Thursday 22 August 2019

Fairytale in Finland: Why Ireland needs to look towards Scandinavia to fix our messy childcare system

Our childcare system is in disarray, a prohibitively expensive and badly regulated mess. But how do we fix it? In Part One of a major series, our reporter visits the Finnish capital to see how the Scandinavians get it right

Cathaoir Sona with his son, Kellan
Cathaoir Sona with his son, Kellan
John Meagher

John Meagher

It all starts with a box. A brightly coloured cardboard box that is sent by the state to every expectant mother in Finland. It is colloquially known as The Baby Box and it's packed with gender-neutral clothes, cloth nappies, blankets, a picture book and a myriad other baby care items to help welcome another Finnish child into the world. And it's completely free.

The box doubles as a cot thanks to its built-in mattress and many children spend their first weeks sleeping in it. It has been a tradition in Finland for the past 77 years and its remarkable design is often cited as a reason why the country now has one of the lowest infant mortality rates in the world.

Mention the box to any Finn, and their sense of pride is immense. It's seen as a symbol of equality and it is given to every mother, irrespective of social background, age, or where they live in the country. It is possible to receive money rather than the box, but nobody ever does that. The box means too much and is often kept as a souvenir of a happy time.

Finland is one of the very best countries in the world in which to be a parent. From the time a child is born to the day they leave university, a Finnish parent barely has to put their hand in their pocket. Childcare and education are subsidised by the state to such an extent that both are effectively free.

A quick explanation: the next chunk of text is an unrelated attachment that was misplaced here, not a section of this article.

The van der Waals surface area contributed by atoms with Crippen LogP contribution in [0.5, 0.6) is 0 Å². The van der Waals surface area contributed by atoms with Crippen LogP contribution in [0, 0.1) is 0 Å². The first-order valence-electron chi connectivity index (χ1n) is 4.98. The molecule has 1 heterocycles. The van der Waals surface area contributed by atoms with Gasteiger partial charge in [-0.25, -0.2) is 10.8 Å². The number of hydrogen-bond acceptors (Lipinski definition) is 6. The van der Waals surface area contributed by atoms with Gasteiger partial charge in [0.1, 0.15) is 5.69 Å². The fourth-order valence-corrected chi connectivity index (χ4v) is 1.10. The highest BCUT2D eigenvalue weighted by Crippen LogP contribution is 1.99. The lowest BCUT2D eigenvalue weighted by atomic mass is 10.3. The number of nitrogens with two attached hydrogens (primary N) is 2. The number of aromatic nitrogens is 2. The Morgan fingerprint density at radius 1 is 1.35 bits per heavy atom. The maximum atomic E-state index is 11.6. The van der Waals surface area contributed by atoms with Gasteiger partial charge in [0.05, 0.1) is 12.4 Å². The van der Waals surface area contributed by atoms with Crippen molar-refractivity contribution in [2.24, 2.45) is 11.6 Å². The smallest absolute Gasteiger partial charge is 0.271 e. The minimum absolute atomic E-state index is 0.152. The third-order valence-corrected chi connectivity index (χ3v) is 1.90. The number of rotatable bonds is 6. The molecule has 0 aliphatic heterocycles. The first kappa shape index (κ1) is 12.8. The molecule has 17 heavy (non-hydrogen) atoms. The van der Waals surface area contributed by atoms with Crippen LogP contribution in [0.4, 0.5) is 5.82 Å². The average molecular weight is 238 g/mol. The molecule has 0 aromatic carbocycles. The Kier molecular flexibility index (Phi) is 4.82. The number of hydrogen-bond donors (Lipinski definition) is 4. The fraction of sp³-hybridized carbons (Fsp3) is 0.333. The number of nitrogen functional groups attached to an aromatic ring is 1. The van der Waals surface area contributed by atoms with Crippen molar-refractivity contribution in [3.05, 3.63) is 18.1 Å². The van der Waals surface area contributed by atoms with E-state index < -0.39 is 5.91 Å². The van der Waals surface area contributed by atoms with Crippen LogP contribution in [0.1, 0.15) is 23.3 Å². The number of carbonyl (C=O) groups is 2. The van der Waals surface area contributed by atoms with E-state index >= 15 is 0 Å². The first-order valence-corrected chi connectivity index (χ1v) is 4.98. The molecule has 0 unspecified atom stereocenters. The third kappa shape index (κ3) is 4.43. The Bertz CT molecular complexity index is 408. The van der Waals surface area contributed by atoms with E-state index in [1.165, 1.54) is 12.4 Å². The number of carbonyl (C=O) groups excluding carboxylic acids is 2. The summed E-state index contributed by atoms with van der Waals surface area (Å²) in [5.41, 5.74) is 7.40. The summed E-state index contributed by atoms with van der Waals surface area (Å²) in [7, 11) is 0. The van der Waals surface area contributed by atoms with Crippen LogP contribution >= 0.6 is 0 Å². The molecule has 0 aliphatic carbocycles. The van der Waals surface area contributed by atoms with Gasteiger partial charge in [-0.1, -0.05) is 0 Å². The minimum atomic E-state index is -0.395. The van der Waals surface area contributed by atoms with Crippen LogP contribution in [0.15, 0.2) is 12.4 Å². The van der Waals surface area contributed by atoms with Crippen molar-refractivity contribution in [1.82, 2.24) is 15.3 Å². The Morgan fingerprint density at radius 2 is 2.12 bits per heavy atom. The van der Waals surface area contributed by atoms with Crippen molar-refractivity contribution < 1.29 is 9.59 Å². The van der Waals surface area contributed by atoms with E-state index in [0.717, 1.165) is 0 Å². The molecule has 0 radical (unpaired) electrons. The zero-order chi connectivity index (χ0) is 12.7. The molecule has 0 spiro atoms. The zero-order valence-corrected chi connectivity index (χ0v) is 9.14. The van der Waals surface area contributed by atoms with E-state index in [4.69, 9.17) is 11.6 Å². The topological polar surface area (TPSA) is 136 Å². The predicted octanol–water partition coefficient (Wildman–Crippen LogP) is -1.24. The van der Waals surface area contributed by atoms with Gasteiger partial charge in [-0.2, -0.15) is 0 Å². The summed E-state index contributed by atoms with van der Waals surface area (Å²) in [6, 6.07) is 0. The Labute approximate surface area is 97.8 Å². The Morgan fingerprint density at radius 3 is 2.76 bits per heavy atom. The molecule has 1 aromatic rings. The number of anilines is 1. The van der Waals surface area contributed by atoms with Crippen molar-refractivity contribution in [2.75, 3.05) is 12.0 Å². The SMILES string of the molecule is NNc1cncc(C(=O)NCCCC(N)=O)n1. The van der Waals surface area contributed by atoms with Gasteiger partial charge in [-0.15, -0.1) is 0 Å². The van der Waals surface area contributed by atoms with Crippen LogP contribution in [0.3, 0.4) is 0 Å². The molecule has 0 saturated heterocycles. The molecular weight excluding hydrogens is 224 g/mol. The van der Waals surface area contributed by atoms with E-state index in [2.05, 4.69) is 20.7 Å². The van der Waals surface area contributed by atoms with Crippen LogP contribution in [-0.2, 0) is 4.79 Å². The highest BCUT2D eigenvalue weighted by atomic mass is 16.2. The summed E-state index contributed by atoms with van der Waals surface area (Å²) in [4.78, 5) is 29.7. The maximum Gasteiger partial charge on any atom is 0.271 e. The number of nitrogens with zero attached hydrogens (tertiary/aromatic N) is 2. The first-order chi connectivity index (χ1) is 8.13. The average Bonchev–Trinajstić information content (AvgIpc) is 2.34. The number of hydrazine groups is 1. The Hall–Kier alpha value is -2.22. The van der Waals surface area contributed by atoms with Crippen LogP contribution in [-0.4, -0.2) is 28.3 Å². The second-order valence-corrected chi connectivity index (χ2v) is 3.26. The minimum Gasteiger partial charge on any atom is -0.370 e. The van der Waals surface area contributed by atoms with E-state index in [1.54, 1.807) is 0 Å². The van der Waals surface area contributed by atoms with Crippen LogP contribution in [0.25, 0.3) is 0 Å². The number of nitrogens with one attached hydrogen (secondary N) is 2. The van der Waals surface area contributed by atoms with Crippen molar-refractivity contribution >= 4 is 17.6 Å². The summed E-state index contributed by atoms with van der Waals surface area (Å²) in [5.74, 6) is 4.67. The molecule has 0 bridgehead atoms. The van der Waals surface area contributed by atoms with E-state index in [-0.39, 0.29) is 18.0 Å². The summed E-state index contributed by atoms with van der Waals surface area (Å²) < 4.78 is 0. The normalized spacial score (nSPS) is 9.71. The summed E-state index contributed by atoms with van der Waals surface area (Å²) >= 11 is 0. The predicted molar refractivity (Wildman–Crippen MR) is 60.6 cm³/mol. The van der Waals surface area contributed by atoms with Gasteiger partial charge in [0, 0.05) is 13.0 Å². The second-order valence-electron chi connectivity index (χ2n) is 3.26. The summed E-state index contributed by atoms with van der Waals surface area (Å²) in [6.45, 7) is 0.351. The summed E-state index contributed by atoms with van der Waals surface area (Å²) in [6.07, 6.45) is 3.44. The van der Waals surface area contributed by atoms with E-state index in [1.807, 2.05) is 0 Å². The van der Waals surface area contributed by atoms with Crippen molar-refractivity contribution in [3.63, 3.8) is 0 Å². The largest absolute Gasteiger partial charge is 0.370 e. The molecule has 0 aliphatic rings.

Mention Ireland's prohibitively expensive crèche costs to anyone in Finland, and the reaction flits from puzzled to stunned. Day care between the ages of six months and six years is completely free in the municipal system for the low-waged, while high earners pay a fee per child that's capped at €283 per month. That's four times cheaper than the typical crèche cost in Ireland and, remember, it's only a small minority who have to pay such an amount. Some opt to go with private crèches, but these too are so heavily subsidised that it would be unthinkable to pay more than €400 a month.

Read more: Parenting in Norway: 'Our five-day-a-week kindergarten only costs us €279 a month...'

Day care centres are in plentiful supply and are very well resourced. A typical Helsinki facility might have 80 children on its books at any one time, with up to 20 police-vetted staff members looking after them. Carefully designed food options, which change every day, are provided free of charge. A large selection of educational toys are provided and there is always adequate outdoor access, including during the winter months when heavy snowfall is a given. The children are merely wrapped up well.

But winter feels a long way away from Helsinki this week with late summer sunshine casting a fine glow on this compact and elegant capital.